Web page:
When the kidneys stop functioning normally leading to an excess build-up of waste products in the body, which upsets the chemical balance of the blood, it is called kidney failure. It can be acute, chronic or end-stage failure. Acute failure happens suddenly and can lead to death if not treated immediately, while chronic failure happens gradually over years and in the initial stages people may not even recognise the condition. End-stage failure is when the organs stop functioning completely. Kidney failure can be treated by either drugs, dialysis or a transplant.
1. Acute kidney failure
When both kidneys suddenly stop functioning, or there is a marked reduction in their functioning, the condition is known as acute kidney failure. Since the organs can no longer filter waste products and excess water from the blood to help them drain out in the urine, these wastes build up in the kidneys. This disrupts the chemical balance of the blood. It can lead to death if it is not treated immediately.
What causes acute kidney failure?
Acute kidney failure occurs when there is a dramatic reduction of blood supply to the organs, which may happen with a sudden drop in blood pressure caused by shock, severe bleeding or a heart attack. Other reasons for acute kidney failure may include drugs, harmful chemicals or obstruction of the flow of urine.
The symptoms of acute kidney failure show up all of a sudden, mostly within a few hours, and these may include, nausea, vomiting, headache, back pain, drowsiness and a substantial reduction in the volume of urine. On the appearance of these signs, the person needs to check with a doctor immediately, otherwise the condition can lead to death within a matter of a few days.
Diagnosis of the condition
The doctor will have the patient immediately admitted to hospital if he/she suspects the condition. If there is profuse bleeding, the cause may be obvious, but otherwise tests like ultrasound scanning or CT scanning may have to be performed to check the urinary tract for blockages. A kidney biopsy may also be required.
Treatment of the condition
If there has been an acute kidney failure, the patient will require quick treatment for the condition as well as other related complications. The patient may have to be admitted to an ICU for temporary dialysis to remove excessive waste products and water from the blood while investigations are on. If the patient has lost too much blood, a blood transfusion may be required to make up for it. If some disorder is detected during investigations, drug treatment may be required, and if some obstruction in the urinary tract has been detected, the patient may have to undergo a surgery to remove the obstruction.
If the kidneys have not been damaged permanently, complete recovery may still be possible, which could take a month and a half. But when the damage is not reversible, the condition may develop into a chronic failure or even end-stage condition in which kidneys stop functioning altogether. If such is the case, the treatment will involve long-term dialysis or a transplantation of the organ.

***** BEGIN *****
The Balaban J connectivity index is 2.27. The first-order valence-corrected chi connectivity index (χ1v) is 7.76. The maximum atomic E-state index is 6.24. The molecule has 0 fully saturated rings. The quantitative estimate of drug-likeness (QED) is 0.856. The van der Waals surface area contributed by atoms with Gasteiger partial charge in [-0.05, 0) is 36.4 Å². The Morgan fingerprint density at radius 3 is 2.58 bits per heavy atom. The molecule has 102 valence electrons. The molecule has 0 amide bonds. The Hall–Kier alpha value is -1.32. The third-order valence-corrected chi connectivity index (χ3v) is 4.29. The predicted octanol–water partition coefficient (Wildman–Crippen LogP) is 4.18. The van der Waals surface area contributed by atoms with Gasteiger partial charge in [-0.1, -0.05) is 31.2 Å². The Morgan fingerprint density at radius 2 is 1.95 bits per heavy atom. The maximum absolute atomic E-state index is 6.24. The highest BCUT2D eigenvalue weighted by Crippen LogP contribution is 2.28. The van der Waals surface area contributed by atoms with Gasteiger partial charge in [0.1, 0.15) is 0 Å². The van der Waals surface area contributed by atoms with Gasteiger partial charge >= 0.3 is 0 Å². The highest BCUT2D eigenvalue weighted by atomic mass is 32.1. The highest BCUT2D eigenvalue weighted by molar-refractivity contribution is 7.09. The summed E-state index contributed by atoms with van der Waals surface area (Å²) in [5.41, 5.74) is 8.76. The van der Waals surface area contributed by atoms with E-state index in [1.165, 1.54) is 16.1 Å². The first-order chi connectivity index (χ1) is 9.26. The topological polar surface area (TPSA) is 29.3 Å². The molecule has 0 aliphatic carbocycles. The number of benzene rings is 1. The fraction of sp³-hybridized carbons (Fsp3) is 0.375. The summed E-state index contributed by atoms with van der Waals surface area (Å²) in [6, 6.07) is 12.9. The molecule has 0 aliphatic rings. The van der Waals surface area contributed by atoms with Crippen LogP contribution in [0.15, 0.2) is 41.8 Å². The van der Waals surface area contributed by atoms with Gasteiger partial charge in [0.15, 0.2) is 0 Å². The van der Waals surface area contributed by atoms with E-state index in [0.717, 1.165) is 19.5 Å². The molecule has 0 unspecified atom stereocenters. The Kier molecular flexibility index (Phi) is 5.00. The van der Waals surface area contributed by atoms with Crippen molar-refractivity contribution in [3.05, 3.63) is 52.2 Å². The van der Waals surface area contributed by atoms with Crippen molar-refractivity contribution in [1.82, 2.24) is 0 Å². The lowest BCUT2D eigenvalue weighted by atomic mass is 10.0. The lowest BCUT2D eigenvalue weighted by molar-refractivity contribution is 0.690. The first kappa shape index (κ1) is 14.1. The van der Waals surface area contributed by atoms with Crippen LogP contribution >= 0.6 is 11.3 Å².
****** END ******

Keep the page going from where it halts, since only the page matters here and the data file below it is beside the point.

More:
2. Chronic kidney failure
The danger in this condition lies in it being undetected for months or years, during which the condition progresses gradually and causes irreparable damage to the kidneys. The resultant build-up of waste products in the organ is so excessive that the kidney is damaged to the extent of more than 60 percent. In such a situation, dialysis or a transplant of the organ becomes necessary.
Causes of the condition
Disorders that steadily damage the kidney tissues like polycystic kidney disease or glomerulonephritis can be responsible for this condition. General disorders like diabetes mellitus or high blood pressure can also lead to it. People suffering from sickle-cell disease are also at risk. Prolonged blockage of the urinary tract caused by an enlarged prostrate gland can also cause chronic kidney failure.
When the symptoms of this condition do show up, usually after months or years, the person suffering from it initially feels weakness or a loss of appetite, but other symptoms show up as the condition progresses. They may include cramps in the legs, shortness of breath, persistent hiccups, nausea and vomiting, muscular twitching, pale, itchy, and easily bruised skin, and frequent passing of urine especially at nights.
Dialysis is the method adopted to remove the excess build-up of waste products in the organ. The two types of dialysis are peritoneal dialysis and haemodialysis. In the first method, the peritoneum, which is the membrane that envelopes the abdominal organs, is used to filter the blood. It is called an exchange and is done four times a day. During the procedure, dialysis fluid which was infused into the abdomen earlier is drained out of the peritoneum through a catheter in the abdominal wall. The fluid is replaced with fresh solution, after which the equipment is disconnected and a person can carry on with normal activities. In the other method, haemodialysis, a machine is used to pump blood through a filter attached to the side of the machine. Blood flows from one side of a membrane inside the filter, and dialysis fluid flows on the other side. Waste products and water pass from the blood across the membrane and into the dialysis fluid, and the filtered blood returns to the body. This process takes 3-4 hours and has to be repeated three times a week.